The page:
Bucky Barnes, Cap's replacement, showed up out of nowhere in Fear Itself only to be manhandled by the new Red Skull. She slaps him around with his own severed bionic arm before being impaled by a magic hammer.
Turns out he was still alive. He was severely injured, but we find out that Bucky's death was faked to get Steve Rogers back in the Captain America costume and lead the others that way.
Played straight with Jack Monroe (the former 50's Bucky and later the costumed Anti-Hero Nomad). After wallowing in Comic-Book Limbo for years, he showed up for a few pages in Ed Brubaker's Captain America run just to be shot and killed by the Winter Soldier. The same fate befell the Red Skull's former lover, Mother Night.
Though Monroe at least later got to be the subject of A Day in the Limelight issue focusing on the days leading up to his murder.
After the House of M event in the Marvel Universe, many mutants lost their powers. The ones who got it the worse were probably a set of young student X-Men, mostly minor characters in the series, who were literally Put on a Bus... then the bus was hit by a missile. Every one of them died.
Exiles member Sunfire was killed off by dropping a literal bridge on her. Or maybe it was a building. I can't remember because it happened off-panel.
Jean Grey's death in the 2003 "Planet X" storyline fits this to a "T". Her marriage to Scott had a bridge dropped on it in more ways than one at the same time.
Furthermore in Ultimate Spider-Man, Gwen Stacy does what she does best: dying. But whereas her death in the classic continuity was a major series turning point and one of the most shocking and unexpected events in the history of comics, forever solidifying Norman Osborn as Peter's greatest nemesis, in the Ultimate universe she's jumped in Peter's backyard by mindless monster Carnage and sucked dry. The suddenness and brutality of her Ultimate death still caused it to have a considerable impact on the series though and in any case she comes back. As Carnage!
Crisis Crossover series, especially at DC, are notorious for killing off characters who've been around a long time in awkward, Red Shirt like ways, just to show how bad the Big Bad is. These characters are lucky if they get more than one or two lines of dialogue. Some examples include the Losers, Dove of Hawk and Dove, and the original Mirror Master in Crisis on Infinite Earths, Justice Society of America members Atom (Al Pratt) and Dr. Mid-Nite in Zero Hour (Hourman also died, but he got better), and most of the Freedom Fighters (Phantom Lady, Human Bomb, Black Condor) in Infinite Crisis.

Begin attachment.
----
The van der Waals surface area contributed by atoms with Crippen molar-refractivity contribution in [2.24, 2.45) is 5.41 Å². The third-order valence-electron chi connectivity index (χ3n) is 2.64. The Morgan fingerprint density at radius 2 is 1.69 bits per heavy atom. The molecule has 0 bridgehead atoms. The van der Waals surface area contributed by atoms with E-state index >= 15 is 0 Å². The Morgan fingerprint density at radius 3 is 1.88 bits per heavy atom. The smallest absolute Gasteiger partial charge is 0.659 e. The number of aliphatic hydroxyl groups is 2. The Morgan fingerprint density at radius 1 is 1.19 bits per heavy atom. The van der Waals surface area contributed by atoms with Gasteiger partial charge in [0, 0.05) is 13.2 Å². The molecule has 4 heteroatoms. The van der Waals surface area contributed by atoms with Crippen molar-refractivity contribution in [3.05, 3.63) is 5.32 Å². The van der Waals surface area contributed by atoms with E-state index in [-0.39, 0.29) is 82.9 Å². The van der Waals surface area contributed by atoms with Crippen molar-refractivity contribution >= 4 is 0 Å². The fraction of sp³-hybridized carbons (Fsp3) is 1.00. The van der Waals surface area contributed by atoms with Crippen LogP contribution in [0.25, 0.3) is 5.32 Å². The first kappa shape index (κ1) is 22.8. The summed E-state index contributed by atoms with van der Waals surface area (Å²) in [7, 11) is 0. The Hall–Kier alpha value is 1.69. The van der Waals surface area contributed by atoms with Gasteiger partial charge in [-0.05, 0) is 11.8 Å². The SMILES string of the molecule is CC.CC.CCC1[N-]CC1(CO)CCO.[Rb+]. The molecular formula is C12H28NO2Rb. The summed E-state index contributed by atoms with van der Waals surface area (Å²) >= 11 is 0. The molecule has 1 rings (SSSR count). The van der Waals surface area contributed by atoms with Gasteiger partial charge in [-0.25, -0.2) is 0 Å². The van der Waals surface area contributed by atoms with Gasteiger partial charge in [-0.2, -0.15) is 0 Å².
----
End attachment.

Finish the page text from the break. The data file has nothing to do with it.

Teen Titans characters like Pantha and Wildebeest died just to give Superboy-Prime, who'd already had a Face–Heel Turn, a moment where he crosses the Moral Event Horizon. Neither of these characters are given many lines, or a chance for those not familiar with them already to get to know them, before they die.
In the ninth chapter of Crisis on Infinite Earths, Brainiac and the Silver-Age Luthor lead an army of villains. Golden-Age Luthor (who'd been around since at least the early 1940s) appears just long enough to say that he, not Silver-Age Luthor, should be their leader. Brainiac says "You are right. We do not need two Luthors.", and disintegrates Golden-Age Luthor. No final battles with Superman for that Luthor. Instead, he goes out like your usual faceless henchman.
Countdown to Final Crisis has several, though the most egregious examples of victims to this fate are Duela Dent, the Jokester, Trickster, and three entire Earths. Countdown is very mean spirited overall.
There's a good amount of this in Blackest Night, often to make room for their replacements/predecessors. Tempest gets his heart ripped out by Black Lantern Tula, making room for the Young Justice version of Aqualad, and the second Hawk is also killed to free up space for her predecessor to return. Dr. Polaris gets it bad too, dying off-screen. Captain Boomerang Jr. went from being an antihero who had movie nights with Supergirl to someone who helps his Obviously Evil zombie father kill and devour women and children. Firestorm's girlfriend Gehenna got her heart ripped out and turned to salt simultaneously.
After countless times of escaping death, after being one of the most evil and powerful of supervillains, after clashing with Superman and the Green Lantern Corps and allying himself with the some of the greatest evil powers of the DC universe (Mongul and the Anti-Monitor being a few), how does the normally unkillable Hank Henshaw finally die? He makes the mistake of transferring into a cybernetic character who already has a soul, and then is soul-killed by said character which Word of Godsays is permanent. What makes it worse is that he is killed by a supporting Green Lantern character who has only made less than a dozen appearances total, and while on the astral plane he was just an ordinary human; reflective of his soul. So his end was in a crubstomp fight of a trained warrior woman killing an elderly man.
Marvel's Ultimatum is infamous for this trope, as it kills off over half the cast of Marvel's Ultimate Universe in brutal, violent, pointless ways similiar to many of the above DC examples. The most infamous is the Blob's gruesome murder of the Wasp.
Same thing happened to The Vision from Young Avengers during the above-mentioned Children's Crusade. He got unceremoniously destroyed in the final issue (and his friends refused to even TRY and rebuild him), right around the time Brian Bendis decided to bring back the original Vision.
Rick Remender created Father and the Descendants in his Uncanny X-Force run, and later had them appear as major villains in the final arc of Secret Avengers. Despite building them up in such a big way, he casually killed them off near the beginning of Rage of Ultron to show that Hank Pym had crossed the Moral Event Horizon.